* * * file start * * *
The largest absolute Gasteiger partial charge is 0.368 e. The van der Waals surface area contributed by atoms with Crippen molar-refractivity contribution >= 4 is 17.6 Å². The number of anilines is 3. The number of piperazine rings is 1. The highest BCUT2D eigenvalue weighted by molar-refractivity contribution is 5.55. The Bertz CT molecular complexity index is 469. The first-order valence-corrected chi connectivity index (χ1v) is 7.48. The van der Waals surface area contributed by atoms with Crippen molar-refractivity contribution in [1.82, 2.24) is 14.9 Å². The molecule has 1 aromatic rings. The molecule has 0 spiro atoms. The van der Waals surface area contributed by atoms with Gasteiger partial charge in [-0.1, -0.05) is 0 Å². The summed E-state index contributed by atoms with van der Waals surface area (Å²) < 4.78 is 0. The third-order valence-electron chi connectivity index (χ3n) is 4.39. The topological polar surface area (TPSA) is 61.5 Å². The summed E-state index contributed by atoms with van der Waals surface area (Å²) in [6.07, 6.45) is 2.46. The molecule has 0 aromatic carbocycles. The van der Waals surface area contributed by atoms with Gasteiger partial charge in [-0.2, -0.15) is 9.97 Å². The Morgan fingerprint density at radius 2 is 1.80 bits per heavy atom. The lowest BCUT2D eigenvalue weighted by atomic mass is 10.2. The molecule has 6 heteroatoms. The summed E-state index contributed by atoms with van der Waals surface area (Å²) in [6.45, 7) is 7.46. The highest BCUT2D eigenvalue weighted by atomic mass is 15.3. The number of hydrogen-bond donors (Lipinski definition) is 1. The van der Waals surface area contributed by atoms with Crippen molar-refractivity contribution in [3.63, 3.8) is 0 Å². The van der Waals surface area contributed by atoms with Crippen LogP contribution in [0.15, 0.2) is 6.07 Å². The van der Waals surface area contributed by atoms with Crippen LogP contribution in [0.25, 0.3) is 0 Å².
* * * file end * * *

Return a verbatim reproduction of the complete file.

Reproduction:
The largest absolute Gasteiger partial charge is 0.368 e. The van der Waals surface area contributed by atoms with Crippen molar-refractivity contribution >= 4 is 17.6 Å². The number of anilines is 3. The number of piperazine rings is 1. The highest BCUT2D eigenvalue weighted by molar-refractivity contribution is 5.55. The Bertz CT molecular complexity index is 469. The first-order valence-corrected chi connectivity index (χ1v) is 7.48. The van der Waals surface area contributed by atoms with Crippen molar-refractivity contribution in [1.82, 2.24) is 14.9 Å². The molecule has 1 aromatic rings. The molecule has 0 spiro atoms. The van der Waals surface area contributed by atoms with Gasteiger partial charge in [-0.1, -0.05) is 0 Å². The summed E-state index contributed by atoms with van der Waals surface area (Å²) < 4.78 is 0. The third-order valence-electron chi connectivity index (χ3n) is 4.39. The topological polar surface area (TPSA) is 61.5 Å². The summed E-state index contributed by atoms with van der Waals surface area (Å²) in [6.07, 6.45) is 2.46. The molecule has 0 aromatic carbocycles. The van der Waals surface area contributed by atoms with Gasteiger partial charge in [-0.2, -0.15) is 9.97 Å². The Morgan fingerprint density at radius 2 is 1.80 bits per heavy atom. The lowest BCUT2D eigenvalue weighted by atomic mass is 10.2. The molecule has 6 heteroatoms. The summed E-state index contributed by atoms with van der Waals surface area (Å²) in [6.45, 7) is 7.46. The highest BCUT2D eigenvalue weighted by atomic mass is 15.3. The number of hydrogen-bond donors (Lipinski definition) is 1. The van der Waals surface area contributed by atoms with Crippen molar-refractivity contribution in [3.63, 3.8) is 0 Å². The van der Waals surface area contributed by atoms with Crippen LogP contribution in [0.15, 0.2) is 6.07 Å². The van der Waals surface area contributed by atoms with Crippen LogP contribution in [0.25, 0.3) is 0 Å².